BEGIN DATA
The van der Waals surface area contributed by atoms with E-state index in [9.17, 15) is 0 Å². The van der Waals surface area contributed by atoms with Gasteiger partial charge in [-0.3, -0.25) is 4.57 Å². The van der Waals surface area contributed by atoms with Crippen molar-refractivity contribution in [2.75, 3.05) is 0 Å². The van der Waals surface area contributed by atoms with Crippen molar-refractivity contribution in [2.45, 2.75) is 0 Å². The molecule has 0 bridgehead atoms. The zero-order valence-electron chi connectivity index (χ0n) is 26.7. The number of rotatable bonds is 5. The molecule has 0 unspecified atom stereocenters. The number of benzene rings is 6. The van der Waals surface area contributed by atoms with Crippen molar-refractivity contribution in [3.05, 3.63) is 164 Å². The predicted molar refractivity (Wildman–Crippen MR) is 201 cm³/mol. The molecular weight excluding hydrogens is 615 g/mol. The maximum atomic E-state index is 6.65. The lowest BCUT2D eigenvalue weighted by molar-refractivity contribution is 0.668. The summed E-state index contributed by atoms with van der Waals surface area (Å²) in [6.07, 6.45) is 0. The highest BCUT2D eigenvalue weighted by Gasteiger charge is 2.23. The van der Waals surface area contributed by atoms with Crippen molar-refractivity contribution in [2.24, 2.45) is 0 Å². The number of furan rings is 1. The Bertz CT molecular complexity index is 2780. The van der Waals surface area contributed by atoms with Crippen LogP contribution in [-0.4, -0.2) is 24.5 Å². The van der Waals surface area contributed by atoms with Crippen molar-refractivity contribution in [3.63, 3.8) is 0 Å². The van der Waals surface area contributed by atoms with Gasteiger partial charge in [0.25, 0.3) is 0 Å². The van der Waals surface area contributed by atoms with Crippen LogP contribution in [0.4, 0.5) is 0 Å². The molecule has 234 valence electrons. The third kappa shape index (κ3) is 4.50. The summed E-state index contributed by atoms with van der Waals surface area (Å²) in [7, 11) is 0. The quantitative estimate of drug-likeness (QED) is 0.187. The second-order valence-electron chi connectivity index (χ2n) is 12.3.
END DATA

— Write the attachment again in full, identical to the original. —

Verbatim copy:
The van der Waals surface area contributed by atoms with E-state index in [9.17, 15) is 0 Å². The van der Waals surface area contributed by atoms with Gasteiger partial charge in [-0.3, -0.25) is 4.57 Å². The van der Waals surface area contributed by atoms with Crippen molar-refractivity contribution in [2.75, 3.05) is 0 Å². The van der Waals surface area contributed by atoms with Crippen molar-refractivity contribution in [2.45, 2.75) is 0 Å². The molecule has 0 bridgehead atoms. The zero-order valence-electron chi connectivity index (χ0n) is 26.7. The number of rotatable bonds is 5. The molecule has 0 unspecified atom stereocenters. The number of benzene rings is 6. The van der Waals surface area contributed by atoms with Crippen molar-refractivity contribution in [3.05, 3.63) is 164 Å². The predicted molar refractivity (Wildman–Crippen MR) is 201 cm³/mol. The molecular weight excluding hydrogens is 615 g/mol. The maximum atomic E-state index is 6.65. The lowest BCUT2D eigenvalue weighted by molar-refractivity contribution is 0.668. The summed E-state index contributed by atoms with van der Waals surface area (Å²) in [6.07, 6.45) is 0. The highest BCUT2D eigenvalue weighted by Gasteiger charge is 2.23. The van der Waals surface area contributed by atoms with Crippen molar-refractivity contribution in [2.24, 2.45) is 0 Å². The number of furan rings is 1. The Bertz CT molecular complexity index is 2780. The van der Waals surface area contributed by atoms with Crippen LogP contribution in [-0.4, -0.2) is 24.5 Å². The van der Waals surface area contributed by atoms with Crippen molar-refractivity contribution in [3.63, 3.8) is 0 Å². The van der Waals surface area contributed by atoms with Gasteiger partial charge in [0.25, 0.3) is 0 Å². The van der Waals surface area contributed by atoms with Crippen LogP contribution in [0.4, 0.5) is 0 Å². The molecule has 234 valence electrons. The third kappa shape index (κ3) is 4.50. The summed E-state index contributed by atoms with van der Waals surface area (Å²) in [7, 11) is 0. The quantitative estimate of drug-likeness (QED) is 0.187. The second-order valence-electron chi connectivity index (χ2n) is 12.3.